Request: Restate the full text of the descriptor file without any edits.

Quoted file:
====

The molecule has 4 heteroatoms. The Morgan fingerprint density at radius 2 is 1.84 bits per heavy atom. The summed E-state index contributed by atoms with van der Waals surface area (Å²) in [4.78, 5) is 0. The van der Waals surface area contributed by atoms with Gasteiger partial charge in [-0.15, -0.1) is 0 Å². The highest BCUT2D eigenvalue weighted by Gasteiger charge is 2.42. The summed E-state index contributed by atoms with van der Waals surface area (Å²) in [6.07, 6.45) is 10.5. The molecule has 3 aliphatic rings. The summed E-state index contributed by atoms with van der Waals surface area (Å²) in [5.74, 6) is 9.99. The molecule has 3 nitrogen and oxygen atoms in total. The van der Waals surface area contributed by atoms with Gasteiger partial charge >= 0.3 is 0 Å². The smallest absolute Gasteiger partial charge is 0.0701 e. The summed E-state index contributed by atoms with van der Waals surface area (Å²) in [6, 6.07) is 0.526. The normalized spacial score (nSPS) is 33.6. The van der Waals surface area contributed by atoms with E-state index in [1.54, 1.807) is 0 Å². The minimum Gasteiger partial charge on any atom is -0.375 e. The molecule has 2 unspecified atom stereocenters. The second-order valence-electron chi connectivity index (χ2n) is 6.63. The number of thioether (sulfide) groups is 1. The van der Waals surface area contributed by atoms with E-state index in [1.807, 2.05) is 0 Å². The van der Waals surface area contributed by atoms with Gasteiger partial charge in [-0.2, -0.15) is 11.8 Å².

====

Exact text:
The molecule has 4 heteroatoms. The Morgan fingerprint density at radius 2 is 1.84 bits per heavy atom. The summed E-state index contributed by atoms with van der Waals surface area (Å²) in [4.78, 5) is 0. The van der Waals surface area contributed by atoms with Gasteiger partial charge in [-0.15, -0.1) is 0 Å². The highest BCUT2D eigenvalue weighted by Gasteiger charge is 2.42. The summed E-state index contributed by atoms with van der Waals surface area (Å²) in [6.07, 6.45) is 10.5. The molecule has 3 aliphatic rings. The summed E-state index contributed by atoms with van der Waals surface area (Å²) in [5.74, 6) is 9.99. The molecule has 3 nitrogen and oxygen atoms in total. The van der Waals surface area contributed by atoms with Gasteiger partial charge >= 0.3 is 0 Å². The smallest absolute Gasteiger partial charge is 0.0701 e. The summed E-state index contributed by atoms with van der Waals surface area (Å²) in [6, 6.07) is 0.526. The normalized spacial score (nSPS) is 33.6. The van der Waals surface area contributed by atoms with E-state index in [1.54, 1.807) is 0 Å². The minimum Gasteiger partial charge on any atom is -0.375 e. The molecule has 2 unspecified atom stereocenters. The second-order valence-electron chi connectivity index (χ2n) is 6.63. The number of thioether (sulfide) groups is 1. The van der Waals surface area contributed by atoms with E-state index in [1.807, 2.05) is 0 Å². The van der Waals surface area contributed by atoms with Gasteiger partial charge in [-0.2, -0.15) is 11.8 Å².